I know enough about American Idol to find interesting the above headline, which is from the Chicago Sun-Times. It would be easy enough to ascribe this little outcry to the ire of a vocal minority, but I think there’s more to it than that.
I’m not psychologist — and I’m certainly no Nate Silver — but instinct tells me that this is caused by what I’ll call the “complacent voter” phenomenon, something which is endemic to our society. That is, people will only vote if they believe they won’t win. As a result we have low vote counts that are heavily swayed by a fervent (and often fringe) minority.
So it may look like Idol fans want Pia back, but I’ll posit that they’re not the same fans who vote.
Remember this in 2012.
“400 obscenely rich people, most of whom benefited in some way from the multi-trillion dollar taxpayer ‘bailout’ of 2008, now have more loot, stock and property than the assets of 155 million Americans combined. If you can’t bring yourself to call that a financial coup d’état, then you are simply not being honest about what you know in your heart to be true.”
— Michael Moore
Security expert Bruce Schneier says he experienced the TSA’s enhanced security measures first hand (so to speak):
I experienced the enhanced patdown myself, at DCA, on Tuesday. It was invasive, but not as bad as these stories.
Here’s the thing: I have a zero-tolerance policy for physical violation — hell, shaking hands can be an ordeal for me — so rationalizing something as “invasive but not bad” makes no sense whatsoever. The more I see people justifying a certain amount of physical assault (how much?) for a certain amount of security (how much?), the more hopeless I feel about our chances as a society. Put aside for a moment how the TSA’s policies came to be. Why are people so willing to accept being groped by so-called security experts making $13 dollars an hour? Are they so afraid? Will they not do the research for themselves? Do they know the odds of dying in a terrorist attack — 1 in 30 million — is roughly equivalent to the odds of contracting fatal skin cancer from just one trip through a backscatter device? (And cancer is hardly the only side effect of radiation.)
This is a human rights issue. Schneier describes airport security zones as “extra-Constitutional areas,” but the ACLU, for one, has already taken the TSA (and the DHS) to court for violations of Constitutional rights. This is hardly a shut case, which is why we must continue to resist the TSA’s “extra-Constitutional” policies by any means.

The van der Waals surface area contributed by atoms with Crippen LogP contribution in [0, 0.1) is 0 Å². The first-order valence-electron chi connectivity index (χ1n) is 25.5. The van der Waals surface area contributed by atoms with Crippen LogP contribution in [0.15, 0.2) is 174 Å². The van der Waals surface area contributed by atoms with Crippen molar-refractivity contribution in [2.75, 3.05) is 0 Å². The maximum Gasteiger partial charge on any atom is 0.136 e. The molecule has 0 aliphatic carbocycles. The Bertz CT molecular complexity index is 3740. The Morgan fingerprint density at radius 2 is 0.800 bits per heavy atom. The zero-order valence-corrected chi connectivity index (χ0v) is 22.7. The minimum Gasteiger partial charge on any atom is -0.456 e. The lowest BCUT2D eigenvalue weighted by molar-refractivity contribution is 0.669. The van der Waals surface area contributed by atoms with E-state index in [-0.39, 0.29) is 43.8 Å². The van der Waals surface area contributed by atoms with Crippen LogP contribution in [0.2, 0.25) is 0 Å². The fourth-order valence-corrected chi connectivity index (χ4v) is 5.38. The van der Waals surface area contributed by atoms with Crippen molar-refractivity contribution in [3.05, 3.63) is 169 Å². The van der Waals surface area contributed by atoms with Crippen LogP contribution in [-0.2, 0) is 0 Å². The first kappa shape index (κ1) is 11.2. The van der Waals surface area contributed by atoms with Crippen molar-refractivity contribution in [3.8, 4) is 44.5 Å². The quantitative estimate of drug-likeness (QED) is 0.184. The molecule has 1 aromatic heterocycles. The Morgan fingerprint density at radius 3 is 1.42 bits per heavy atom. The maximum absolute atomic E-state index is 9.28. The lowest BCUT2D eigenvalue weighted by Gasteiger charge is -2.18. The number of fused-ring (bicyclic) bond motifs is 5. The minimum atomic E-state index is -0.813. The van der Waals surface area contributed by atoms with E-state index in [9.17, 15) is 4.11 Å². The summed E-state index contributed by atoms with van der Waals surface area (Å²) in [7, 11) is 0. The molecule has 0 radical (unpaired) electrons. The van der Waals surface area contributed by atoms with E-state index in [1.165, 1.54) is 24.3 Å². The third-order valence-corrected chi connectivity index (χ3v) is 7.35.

In the meantime, for me personally there is no amount of physical invasion that is tolerable, no matter how irrational our fear of explosives-wearing boogeymen.
PS: I know it’s somewhat misguided for me to lay so much blame on the populace. As is usual in these matters, the other half of the truth behind this debacle lies behind the old question: who benefits? Follow the money and you’ll find the usual politicians enriching themselves on lobbyist snacks. We should direct our outrage accordingly.
WaPo columnist David Broder writes:
I am not suggesting, of course, that the president incite a war to get reelected. But the nation will rally around Obama because Iran is the greatest threat to the world in the young century. If he can confront this threat and contain Iran’s nuclear ambitions, he will have made the world safer and may be regarded as one of the most successful presidents in history.
There’s so much wrong with this disgusting blather that it’s difficult not to think that I’m misunderstanding it.
First of all, you are suggesting that the president go to war for political gain, and to argue otherwise is to split hairs.
Second, Iran is the greatest threat to the world? I’m not even sure that Iran is the most threatening country to the world, let alone its greatest threat. What about hunger, disease, or climate change? How about globalization, or the privatization of food and water supplies by corporations? Domestically, how about corporate personhood, plutocracy, oligarchy? And if you measure threats solely by nuclear arsenals, and a nation’s willingness to go to war, then the United States is clearly the greatest threat to the world.
Last point, there must be a logical fallacy that addresses this “greatest threat” frame. Let me put it this way: there will always be a greatest threat. There must always be a greatest threat, even if you find yourself in a sealed room with only a ferret and hedgehog. If you live in a universe where you’ve somehow managed to eliminate every viable threat down to the hangnail on your left thumb, does that mean it’s time to go to war with it? The phrase “greatest threat” is nigh meaningless.
I’m not familiar with David Broder, but he sounds like an idiot.
Just look at the individual words which we have recently co-opted from the US military.
When we westerners find that ‘our’ enemies — al-Qaeda, for example, or the Taliban — have set off more bombs and staged more attacks than usual, we call it ‘a spike in violence’. Ah yes, a ‘spike’!
A ‘spike’ in violence, ladies and gentlemen is a word first used, according to my files, by a brigadier general in the Baghdad Green Zone in 2004. Yet now we use that phrase, we extemporise on it, we relay it on the air as our phrase. We are using, quite literally, an expression created for us by the Pentagon. A spike, of course, goes sharply up, then sharply downwards. A ‘spike’ therefore avoids the ominous use of the words ‘increase in violence’ — for an increase, ladies and gentlemen, might not go down again afterwards.
(via Robert Fisk)
Just in time for November’s congressional elections, the Supreme Court today handed down a 5-4 ruling (Citizens United v. Federal Election Commission [PDF]) that decrees that the Government may not restrict corporations from spending as much money as they want to influence political campaigns, particularly with the production and airing of ads. The decision reversed about two decades of restrictions on what unions and corporations could spend on elections.